The test statistic for the Durbin Watson test can range from 0-4 from what I have gathered. Now the lower limit of 0 makes sense considering the test statistic consists of two summations which are both squared and divided by each other; but what gives us our upper limit of 4? Is this limit incorrect? Also, if the upper limit to this test statistic is not 4, than what is it?


1 Answer 1


The limits are both correct.

The DW statistic is, for $e_t$ the residuals of an appropriate regression, \begin{align*} DW&=\frac{\sum_{t=2}^T(e_t-e_{t-1})^2}{\sum_{t=1}^Te_t^2}\\ &=\frac{\sum_{t=2}^T(e_t^2+e_{t-1}^2-2e_{t}e_{t-1})}{\sum_{t=1}^Te_t^2}\\ &=\frac{\sum_{t=2}^Te_t^2}{\sum_{t=1}^Te_t^2}+\frac{\sum_{t=2}^Te_{t-1}^2}{{\sum_{t=1}^Te_t^2}}-2\frac{\sum_{t=2}^Te_{t}e_{t-1}}{\sum_{t=1}^Te_t^2} \end{align*} The first two fractions are obviously between 0 and 1 (both entries are positive, and we sum more positive terms in the denominator). In fact, they will almost always be very close to 1, as the numerators only differ from the denominator by $e_1^2$ and $e_T^2$, respectively, which, for $T$ reasonably large, will be negligible.

The third one can be bound to be between -1 and 1 by the Cauchy-Schwarz inequality: \begin{align*} \left(\sum_{t=2}^Te_{t}e_{t-1}\right)^2&\leq\sum_{t=2}^Te_{t}^2\sum_{t=2}^Te_{t-1}^2\\ &\leq\sum_{t=1}^Te_{t}^2\sum_{t=1}^Te_{t}^2=\left(\sum_{t=1}^Te_{t}^2\right)^2, \end{align*} so that $$ -\sum_{t=1}^Te_{t}^2\leq\sum_{t=2}^Te_{t}e_{t-1}\leq\sum_{t=1}^Te_{t}^2 $$ Somewhat less rigorously, but more intuitively: We have that the DW statistic can approximatively be written as $$ DW\approx 2(1-\hat\rho),$$ where $\hat\rho$ is the estimated $AR(1)$ coefficient. For $\hat\rho\to\pm1$, we see that the statistic tends to the bounds.

That this is not rigorous follows from the fact that $|\hat\rho|$ can be bigger than one. For large $T$ that should not happen very often when the true $\rho$ is less than one in absolute value, as it is required to be by assumption. But it can happen:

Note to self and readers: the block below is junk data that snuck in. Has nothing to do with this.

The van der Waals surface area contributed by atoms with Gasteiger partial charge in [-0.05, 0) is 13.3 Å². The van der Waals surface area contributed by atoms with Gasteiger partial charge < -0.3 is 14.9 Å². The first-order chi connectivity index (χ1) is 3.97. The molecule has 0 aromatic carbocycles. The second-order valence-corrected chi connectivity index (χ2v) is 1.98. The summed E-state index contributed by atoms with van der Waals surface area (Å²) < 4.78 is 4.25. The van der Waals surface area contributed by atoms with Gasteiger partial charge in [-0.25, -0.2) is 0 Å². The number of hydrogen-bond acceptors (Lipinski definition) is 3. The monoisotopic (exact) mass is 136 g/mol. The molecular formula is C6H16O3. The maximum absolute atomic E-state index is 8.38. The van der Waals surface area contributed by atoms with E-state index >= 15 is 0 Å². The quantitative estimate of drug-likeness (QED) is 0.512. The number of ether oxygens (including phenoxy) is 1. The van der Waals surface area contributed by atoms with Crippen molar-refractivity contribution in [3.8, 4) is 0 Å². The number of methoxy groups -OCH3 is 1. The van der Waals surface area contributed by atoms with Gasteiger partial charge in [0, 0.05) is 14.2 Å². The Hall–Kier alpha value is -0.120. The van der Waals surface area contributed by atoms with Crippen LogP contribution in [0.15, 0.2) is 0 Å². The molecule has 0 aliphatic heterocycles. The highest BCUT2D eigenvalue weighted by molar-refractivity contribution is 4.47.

T <- 50
u <- rep(0,T)
rho <- -0.999

for (i in 2:T) {
  u[i] <- rho*u[i-1]+rnorm(1)

regr <- lm(u~1)

# by hand:
uhat <- regr$residuals

rhohat <- lm(uhat[2:T]~uhat[1:(T-1)]-1)$coef[1]
(DWstat <- sum(diff(uhat)^2)/sum(uhat^2))
[1] 3.799259
(ApproxDWStat <- 2*(1-rhohat))
uhat[1:(T - 1)] 
  • $\begingroup$ Can you explain to me why go through the trouble of finding a statistic like this with a complicated equation when we can directly measure the correlation between the error and its lag? $\endgroup$
    – Dom Jo
    Jan 29, 2020 at 13:27
  • $\begingroup$ I guess because we do not just want to measure, but test. I.e., to test if the measured correlation is significantly different from zero, we need a suitable test statistic along with critical values, like in other testing situations. $\endgroup$ Jan 30, 2020 at 7:26
  • $\begingroup$ Is the $DW \approx 2(1 - \hat{\rho})$ due to $\rho$ being the coefficient of the assumed $AR(1)$ process? $\endgroup$ Nov 23, 2021 at 21:37
  • $\begingroup$ I'd say of the fitted AR(1) process. None of the results seem to require that the actual process actually is an AR(1) process. $\endgroup$ Nov 24, 2021 at 4:56

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